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Keck II's Views of Uranus, Neptune Are Best Ever Seen

October 26, 2000

The new Keck II Telescope in Hawaii has provided the best infrared views of Neptune and Uranus ever available. The telescope's clear Neptune views, released Wednesday, are created by adaptive optics, which compensate for blurring caused by turbulence in the atmosphere.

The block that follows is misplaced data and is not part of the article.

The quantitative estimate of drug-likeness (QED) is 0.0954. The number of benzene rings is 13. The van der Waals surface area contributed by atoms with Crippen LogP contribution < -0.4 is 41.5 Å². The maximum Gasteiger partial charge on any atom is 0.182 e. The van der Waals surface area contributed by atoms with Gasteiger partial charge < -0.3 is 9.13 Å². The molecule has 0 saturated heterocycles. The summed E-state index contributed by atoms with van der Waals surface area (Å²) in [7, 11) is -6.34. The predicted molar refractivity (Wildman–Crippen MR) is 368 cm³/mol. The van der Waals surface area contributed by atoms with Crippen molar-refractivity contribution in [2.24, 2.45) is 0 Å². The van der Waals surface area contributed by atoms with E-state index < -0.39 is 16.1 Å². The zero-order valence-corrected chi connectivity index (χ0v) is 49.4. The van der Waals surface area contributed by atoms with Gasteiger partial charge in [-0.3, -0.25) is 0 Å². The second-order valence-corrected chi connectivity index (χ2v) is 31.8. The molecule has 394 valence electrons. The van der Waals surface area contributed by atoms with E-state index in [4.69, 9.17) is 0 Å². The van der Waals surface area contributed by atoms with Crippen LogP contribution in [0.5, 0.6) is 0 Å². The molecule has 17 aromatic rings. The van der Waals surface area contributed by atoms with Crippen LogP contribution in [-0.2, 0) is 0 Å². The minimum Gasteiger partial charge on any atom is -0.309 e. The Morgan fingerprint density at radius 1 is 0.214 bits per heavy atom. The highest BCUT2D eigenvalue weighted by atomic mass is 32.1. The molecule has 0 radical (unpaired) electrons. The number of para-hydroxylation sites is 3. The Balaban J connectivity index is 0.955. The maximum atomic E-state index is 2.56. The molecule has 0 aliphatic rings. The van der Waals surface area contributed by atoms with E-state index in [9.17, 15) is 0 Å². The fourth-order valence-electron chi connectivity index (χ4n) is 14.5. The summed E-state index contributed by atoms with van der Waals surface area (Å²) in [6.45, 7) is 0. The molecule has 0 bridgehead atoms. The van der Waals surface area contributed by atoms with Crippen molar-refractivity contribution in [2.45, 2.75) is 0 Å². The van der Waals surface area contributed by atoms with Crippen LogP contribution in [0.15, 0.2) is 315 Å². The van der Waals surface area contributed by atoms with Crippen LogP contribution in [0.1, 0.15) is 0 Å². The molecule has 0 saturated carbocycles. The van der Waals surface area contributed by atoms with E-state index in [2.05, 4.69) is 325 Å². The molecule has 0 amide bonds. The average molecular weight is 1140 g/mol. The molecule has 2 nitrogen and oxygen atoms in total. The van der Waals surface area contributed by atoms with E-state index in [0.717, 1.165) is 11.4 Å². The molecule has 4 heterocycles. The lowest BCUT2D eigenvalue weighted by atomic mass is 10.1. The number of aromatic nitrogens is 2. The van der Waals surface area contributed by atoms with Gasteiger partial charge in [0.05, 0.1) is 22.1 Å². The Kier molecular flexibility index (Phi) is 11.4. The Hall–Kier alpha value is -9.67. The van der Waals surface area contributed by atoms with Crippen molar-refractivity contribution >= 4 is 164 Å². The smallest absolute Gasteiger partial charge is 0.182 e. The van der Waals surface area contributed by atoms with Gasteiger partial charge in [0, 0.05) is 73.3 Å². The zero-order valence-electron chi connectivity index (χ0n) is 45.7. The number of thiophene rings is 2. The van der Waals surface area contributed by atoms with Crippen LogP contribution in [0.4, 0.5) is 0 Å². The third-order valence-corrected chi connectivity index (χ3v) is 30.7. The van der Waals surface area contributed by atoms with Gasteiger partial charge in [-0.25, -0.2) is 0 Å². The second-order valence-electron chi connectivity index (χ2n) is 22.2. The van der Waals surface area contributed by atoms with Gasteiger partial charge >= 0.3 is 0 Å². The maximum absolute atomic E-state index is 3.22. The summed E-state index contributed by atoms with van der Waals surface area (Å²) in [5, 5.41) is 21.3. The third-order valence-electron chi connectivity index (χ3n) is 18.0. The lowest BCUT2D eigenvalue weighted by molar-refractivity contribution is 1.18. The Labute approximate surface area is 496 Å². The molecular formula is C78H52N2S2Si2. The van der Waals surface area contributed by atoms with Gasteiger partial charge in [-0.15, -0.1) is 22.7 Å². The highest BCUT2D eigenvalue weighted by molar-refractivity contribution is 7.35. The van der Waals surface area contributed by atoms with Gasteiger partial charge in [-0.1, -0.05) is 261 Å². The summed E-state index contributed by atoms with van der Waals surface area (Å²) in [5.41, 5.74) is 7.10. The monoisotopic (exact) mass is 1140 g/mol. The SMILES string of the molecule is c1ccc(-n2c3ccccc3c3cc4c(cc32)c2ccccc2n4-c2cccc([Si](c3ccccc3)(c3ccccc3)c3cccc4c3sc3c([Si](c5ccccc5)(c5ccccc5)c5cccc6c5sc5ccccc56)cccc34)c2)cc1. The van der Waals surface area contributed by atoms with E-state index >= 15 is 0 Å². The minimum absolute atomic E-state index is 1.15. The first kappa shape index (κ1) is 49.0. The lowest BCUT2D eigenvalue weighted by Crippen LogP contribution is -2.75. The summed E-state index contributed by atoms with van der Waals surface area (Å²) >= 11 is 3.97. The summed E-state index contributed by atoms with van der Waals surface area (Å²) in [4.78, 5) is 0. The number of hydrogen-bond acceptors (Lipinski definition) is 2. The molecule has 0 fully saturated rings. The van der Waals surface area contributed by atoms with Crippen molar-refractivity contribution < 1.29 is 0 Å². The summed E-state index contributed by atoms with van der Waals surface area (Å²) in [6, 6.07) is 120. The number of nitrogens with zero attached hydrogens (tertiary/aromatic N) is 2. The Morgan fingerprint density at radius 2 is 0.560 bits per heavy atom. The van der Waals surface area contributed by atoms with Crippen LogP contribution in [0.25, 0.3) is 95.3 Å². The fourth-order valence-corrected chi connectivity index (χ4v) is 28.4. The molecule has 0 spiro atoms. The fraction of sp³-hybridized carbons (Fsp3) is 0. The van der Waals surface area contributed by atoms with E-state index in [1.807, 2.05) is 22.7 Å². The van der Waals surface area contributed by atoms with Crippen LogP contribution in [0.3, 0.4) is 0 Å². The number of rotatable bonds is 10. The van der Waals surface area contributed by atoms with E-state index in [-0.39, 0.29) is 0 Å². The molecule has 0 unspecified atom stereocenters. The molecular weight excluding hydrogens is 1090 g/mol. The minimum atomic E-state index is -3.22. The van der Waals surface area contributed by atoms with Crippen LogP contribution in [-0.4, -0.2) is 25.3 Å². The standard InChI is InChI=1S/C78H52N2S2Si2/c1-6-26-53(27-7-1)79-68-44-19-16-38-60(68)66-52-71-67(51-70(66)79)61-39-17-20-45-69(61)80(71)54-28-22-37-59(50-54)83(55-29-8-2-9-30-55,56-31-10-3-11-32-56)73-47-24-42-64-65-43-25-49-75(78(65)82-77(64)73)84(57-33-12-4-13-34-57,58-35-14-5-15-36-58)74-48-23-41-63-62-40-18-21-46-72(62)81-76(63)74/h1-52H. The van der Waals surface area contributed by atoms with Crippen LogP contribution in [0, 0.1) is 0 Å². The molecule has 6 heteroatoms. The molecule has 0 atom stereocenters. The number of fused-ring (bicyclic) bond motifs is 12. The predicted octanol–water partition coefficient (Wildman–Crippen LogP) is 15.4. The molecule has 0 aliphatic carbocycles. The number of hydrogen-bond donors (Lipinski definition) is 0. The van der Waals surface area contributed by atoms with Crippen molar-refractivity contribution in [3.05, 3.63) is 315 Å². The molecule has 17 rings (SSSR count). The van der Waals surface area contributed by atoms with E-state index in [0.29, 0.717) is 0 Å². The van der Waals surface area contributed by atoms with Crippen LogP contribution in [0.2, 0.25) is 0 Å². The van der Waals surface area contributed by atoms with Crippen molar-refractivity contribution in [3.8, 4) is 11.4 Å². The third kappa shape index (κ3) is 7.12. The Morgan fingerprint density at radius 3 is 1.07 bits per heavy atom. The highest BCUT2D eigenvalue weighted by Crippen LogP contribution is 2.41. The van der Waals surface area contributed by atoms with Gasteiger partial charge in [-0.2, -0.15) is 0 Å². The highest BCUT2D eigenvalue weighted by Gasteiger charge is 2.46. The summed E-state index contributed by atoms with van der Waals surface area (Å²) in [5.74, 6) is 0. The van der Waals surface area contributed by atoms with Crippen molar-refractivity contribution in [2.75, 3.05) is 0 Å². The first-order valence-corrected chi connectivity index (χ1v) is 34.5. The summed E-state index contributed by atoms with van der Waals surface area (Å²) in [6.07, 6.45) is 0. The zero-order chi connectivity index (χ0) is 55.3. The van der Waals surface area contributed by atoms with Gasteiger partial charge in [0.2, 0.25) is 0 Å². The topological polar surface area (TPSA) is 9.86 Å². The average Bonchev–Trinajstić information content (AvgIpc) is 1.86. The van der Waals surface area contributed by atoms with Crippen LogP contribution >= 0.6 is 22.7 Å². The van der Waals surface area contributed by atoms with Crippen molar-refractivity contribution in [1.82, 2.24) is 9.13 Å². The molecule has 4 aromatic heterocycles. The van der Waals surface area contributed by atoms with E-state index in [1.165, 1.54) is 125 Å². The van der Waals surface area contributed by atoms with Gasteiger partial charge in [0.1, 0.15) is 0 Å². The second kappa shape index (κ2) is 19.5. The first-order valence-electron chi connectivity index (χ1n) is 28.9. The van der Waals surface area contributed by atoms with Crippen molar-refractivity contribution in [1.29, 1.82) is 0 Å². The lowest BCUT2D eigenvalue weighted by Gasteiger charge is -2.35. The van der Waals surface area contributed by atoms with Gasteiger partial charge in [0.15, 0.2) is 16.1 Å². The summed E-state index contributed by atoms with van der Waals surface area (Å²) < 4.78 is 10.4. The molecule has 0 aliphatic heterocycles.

The bright bands on Neptune are haze layers in Neptune's upper atmosphere. The dark stripe is an artifact of the camera. The Uranus image clearly shows the methane haze layer on the planet's south polar cap and tiny cloud features at high northern latitudes. The image also shows four of the planet's rings.

This is the first time that Uranus' rings have been viewed from the Earth's surface.

The photos were taken by a team from UC Berkeley and the Lawrence Livermore National Laboratory and were released at a meeting in Pasadena of the American Astronomical Society.

-- Compiled by Times medical writer Thomas H. Maugh II

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